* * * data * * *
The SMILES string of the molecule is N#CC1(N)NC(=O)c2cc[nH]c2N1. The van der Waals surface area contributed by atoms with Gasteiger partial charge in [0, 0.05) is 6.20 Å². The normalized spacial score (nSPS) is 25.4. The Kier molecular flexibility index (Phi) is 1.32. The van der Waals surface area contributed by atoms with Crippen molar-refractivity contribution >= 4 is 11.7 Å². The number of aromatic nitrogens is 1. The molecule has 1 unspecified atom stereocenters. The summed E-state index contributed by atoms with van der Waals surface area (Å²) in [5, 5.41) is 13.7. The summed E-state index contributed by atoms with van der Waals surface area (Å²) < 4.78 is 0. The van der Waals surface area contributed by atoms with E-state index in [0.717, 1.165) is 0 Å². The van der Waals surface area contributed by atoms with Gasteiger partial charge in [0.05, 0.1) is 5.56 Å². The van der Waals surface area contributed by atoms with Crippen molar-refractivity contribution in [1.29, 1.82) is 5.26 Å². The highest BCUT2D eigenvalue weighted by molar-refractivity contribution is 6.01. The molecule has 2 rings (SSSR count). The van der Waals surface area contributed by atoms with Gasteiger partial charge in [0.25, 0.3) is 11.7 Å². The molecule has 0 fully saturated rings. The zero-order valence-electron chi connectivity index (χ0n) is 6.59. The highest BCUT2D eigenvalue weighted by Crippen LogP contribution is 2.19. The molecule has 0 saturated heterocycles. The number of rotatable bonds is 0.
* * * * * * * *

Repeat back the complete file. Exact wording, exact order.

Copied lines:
The SMILES string of the molecule is N#CC1(N)NC(=O)c2cc[nH]c2N1. The van der Waals surface area contributed by atoms with Gasteiger partial charge in [0, 0.05) is 6.20 Å². The normalized spacial score (nSPS) is 25.4. The Kier molecular flexibility index (Phi) is 1.32. The van der Waals surface area contributed by atoms with Crippen molar-refractivity contribution >= 4 is 11.7 Å². The number of aromatic nitrogens is 1. The molecule has 1 unspecified atom stereocenters. The summed E-state index contributed by atoms with van der Waals surface area (Å²) in [5, 5.41) is 13.7. The summed E-state index contributed by atoms with van der Waals surface area (Å²) < 4.78 is 0. The van der Waals surface area contributed by atoms with E-state index in [0.717, 1.165) is 0 Å². The van der Waals surface area contributed by atoms with Gasteiger partial charge in [0.05, 0.1) is 5.56 Å². The van der Waals surface area contributed by atoms with Crippen molar-refractivity contribution in [1.29, 1.82) is 5.26 Å². The highest BCUT2D eigenvalue weighted by molar-refractivity contribution is 6.01. The molecule has 2 rings (SSSR count). The van der Waals surface area contributed by atoms with Gasteiger partial charge in [0.25, 0.3) is 11.7 Å². The molecule has 0 fully saturated rings. The zero-order valence-electron chi connectivity index (χ0n) is 6.59. The highest BCUT2D eigenvalue weighted by Crippen LogP contribution is 2.19. The molecule has 0 saturated heterocycles. The number of rotatable bonds is 0.